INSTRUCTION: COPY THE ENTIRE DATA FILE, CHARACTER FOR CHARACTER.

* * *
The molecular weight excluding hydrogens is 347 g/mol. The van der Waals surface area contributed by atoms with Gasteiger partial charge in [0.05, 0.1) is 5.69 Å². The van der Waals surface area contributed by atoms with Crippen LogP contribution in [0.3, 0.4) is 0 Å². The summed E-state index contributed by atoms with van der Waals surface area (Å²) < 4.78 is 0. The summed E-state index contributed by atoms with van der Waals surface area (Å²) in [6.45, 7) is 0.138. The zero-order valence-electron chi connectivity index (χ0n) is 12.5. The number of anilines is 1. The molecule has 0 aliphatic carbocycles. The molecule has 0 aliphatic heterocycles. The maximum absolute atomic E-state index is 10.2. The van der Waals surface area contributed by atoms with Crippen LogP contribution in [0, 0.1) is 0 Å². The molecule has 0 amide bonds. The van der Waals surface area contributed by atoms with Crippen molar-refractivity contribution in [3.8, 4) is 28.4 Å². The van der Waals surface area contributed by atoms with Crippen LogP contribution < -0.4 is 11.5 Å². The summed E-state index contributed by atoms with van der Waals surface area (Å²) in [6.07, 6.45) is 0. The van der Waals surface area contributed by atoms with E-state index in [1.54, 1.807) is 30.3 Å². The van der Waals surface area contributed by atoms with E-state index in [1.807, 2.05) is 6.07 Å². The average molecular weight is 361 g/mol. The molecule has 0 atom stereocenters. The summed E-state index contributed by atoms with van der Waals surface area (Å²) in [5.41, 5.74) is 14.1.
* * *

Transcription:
The molecular weight excluding hydrogens is 347 g/mol. The van der Waals surface area contributed by atoms with Gasteiger partial charge in [0.05, 0.1) is 5.69 Å². The van der Waals surface area contributed by atoms with Crippen LogP contribution in [0.3, 0.4) is 0 Å². The summed E-state index contributed by atoms with van der Waals surface area (Å²) < 4.78 is 0. The summed E-state index contributed by atoms with van der Waals surface area (Å²) in [6.45, 7) is 0.138. The zero-order valence-electron chi connectivity index (χ0n) is 12.5. The number of anilines is 1. The molecule has 0 aliphatic carbocycles. The molecule has 0 aliphatic heterocycles. The maximum absolute atomic E-state index is 10.2. The van der Waals surface area contributed by atoms with Crippen LogP contribution in [0, 0.1) is 0 Å². The molecule has 0 amide bonds. The van der Waals surface area contributed by atoms with Crippen molar-refractivity contribution in [3.8, 4) is 28.4 Å². The van der Waals surface area contributed by atoms with Crippen LogP contribution < -0.4 is 11.5 Å². The summed E-state index contributed by atoms with van der Waals surface area (Å²) in [6.07, 6.45) is 0. The van der Waals surface area contributed by atoms with E-state index in [1.54, 1.807) is 30.3 Å². The van der Waals surface area contributed by atoms with E-state index in [1.807, 2.05) is 6.07 Å². The average molecular weight is 361 g/mol. The molecule has 0 atom stereocenters. The summed E-state index contributed by atoms with van der Waals surface area (Å²) in [5.41, 5.74) is 14.1.